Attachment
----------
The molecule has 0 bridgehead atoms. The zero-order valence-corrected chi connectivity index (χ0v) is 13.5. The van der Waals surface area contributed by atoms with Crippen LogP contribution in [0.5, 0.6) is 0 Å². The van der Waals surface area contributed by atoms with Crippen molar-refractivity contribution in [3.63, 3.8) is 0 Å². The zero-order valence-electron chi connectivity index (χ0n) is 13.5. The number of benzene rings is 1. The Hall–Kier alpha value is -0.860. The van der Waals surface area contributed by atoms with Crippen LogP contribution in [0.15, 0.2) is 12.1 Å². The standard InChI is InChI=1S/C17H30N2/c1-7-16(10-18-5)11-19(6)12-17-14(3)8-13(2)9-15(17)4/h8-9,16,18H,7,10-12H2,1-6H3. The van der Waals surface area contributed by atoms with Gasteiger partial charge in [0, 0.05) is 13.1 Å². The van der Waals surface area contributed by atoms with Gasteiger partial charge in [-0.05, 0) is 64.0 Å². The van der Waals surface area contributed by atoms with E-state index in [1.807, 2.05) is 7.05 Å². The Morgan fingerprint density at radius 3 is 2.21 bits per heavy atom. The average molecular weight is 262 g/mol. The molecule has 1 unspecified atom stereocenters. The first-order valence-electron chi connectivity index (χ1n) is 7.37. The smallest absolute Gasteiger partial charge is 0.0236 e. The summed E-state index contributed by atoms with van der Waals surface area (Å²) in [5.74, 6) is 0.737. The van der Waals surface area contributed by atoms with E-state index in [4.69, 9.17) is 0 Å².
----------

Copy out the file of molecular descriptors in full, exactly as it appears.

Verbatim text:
The molecule has 0 bridgehead atoms. The zero-order valence-corrected chi connectivity index (χ0v) is 13.5. The van der Waals surface area contributed by atoms with Crippen LogP contribution in [0.5, 0.6) is 0 Å². The van der Waals surface area contributed by atoms with Crippen molar-refractivity contribution in [3.63, 3.8) is 0 Å². The zero-order valence-electron chi connectivity index (χ0n) is 13.5. The number of benzene rings is 1. The Hall–Kier alpha value is -0.860. The van der Waals surface area contributed by atoms with Crippen LogP contribution in [0.15, 0.2) is 12.1 Å². The standard InChI is InChI=1S/C17H30N2/c1-7-16(10-18-5)11-19(6)12-17-14(3)8-13(2)9-15(17)4/h8-9,16,18H,7,10-12H2,1-6H3. The van der Waals surface area contributed by atoms with Gasteiger partial charge in [0, 0.05) is 13.1 Å². The van der Waals surface area contributed by atoms with Gasteiger partial charge in [-0.05, 0) is 64.0 Å². The van der Waals surface area contributed by atoms with E-state index in [1.807, 2.05) is 7.05 Å². The Morgan fingerprint density at radius 3 is 2.21 bits per heavy atom. The average molecular weight is 262 g/mol. The molecule has 1 unspecified atom stereocenters. The first-order valence-electron chi connectivity index (χ1n) is 7.37. The smallest absolute Gasteiger partial charge is 0.0236 e. The summed E-state index contributed by atoms with van der Waals surface area (Å²) in [5.74, 6) is 0.737. The van der Waals surface area contributed by atoms with E-state index in [4.69, 9.17) is 0 Å².